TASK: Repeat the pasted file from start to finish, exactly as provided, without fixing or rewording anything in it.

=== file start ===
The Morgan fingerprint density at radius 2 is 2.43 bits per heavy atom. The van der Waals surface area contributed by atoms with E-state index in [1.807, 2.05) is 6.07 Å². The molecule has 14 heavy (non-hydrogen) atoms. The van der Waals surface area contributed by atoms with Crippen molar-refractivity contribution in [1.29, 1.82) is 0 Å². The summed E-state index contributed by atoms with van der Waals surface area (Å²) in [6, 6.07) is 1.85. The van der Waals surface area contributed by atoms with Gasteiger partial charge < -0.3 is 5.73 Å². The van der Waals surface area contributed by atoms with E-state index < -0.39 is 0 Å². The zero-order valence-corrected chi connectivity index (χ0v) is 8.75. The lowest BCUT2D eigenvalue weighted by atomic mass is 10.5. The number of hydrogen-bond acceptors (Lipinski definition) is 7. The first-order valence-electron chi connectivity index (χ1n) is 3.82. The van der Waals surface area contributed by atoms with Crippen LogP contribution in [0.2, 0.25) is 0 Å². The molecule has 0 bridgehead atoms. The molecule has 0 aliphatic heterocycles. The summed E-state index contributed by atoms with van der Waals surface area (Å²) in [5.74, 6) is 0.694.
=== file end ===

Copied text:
The Morgan fingerprint density at radius 2 is 2.43 bits per heavy atom. The van der Waals surface area contributed by atoms with E-state index in [1.807, 2.05) is 6.07 Å². The molecule has 14 heavy (non-hydrogen) atoms. The van der Waals surface area contributed by atoms with Crippen molar-refractivity contribution in [1.29, 1.82) is 0 Å². The summed E-state index contributed by atoms with van der Waals surface area (Å²) in [6, 6.07) is 1.85. The van der Waals surface area contributed by atoms with Gasteiger partial charge < -0.3 is 5.73 Å². The van der Waals surface area contributed by atoms with E-state index < -0.39 is 0 Å². The zero-order valence-corrected chi connectivity index (χ0v) is 8.75. The lowest BCUT2D eigenvalue weighted by atomic mass is 10.5. The number of hydrogen-bond acceptors (Lipinski definition) is 7. The first-order valence-electron chi connectivity index (χ1n) is 3.82. The van der Waals surface area contributed by atoms with Crippen LogP contribution in [0.2, 0.25) is 0 Å². The molecule has 0 bridgehead atoms. The molecule has 0 aliphatic heterocycles. The summed E-state index contributed by atoms with van der Waals surface area (Å²) in [5.74, 6) is 0.694.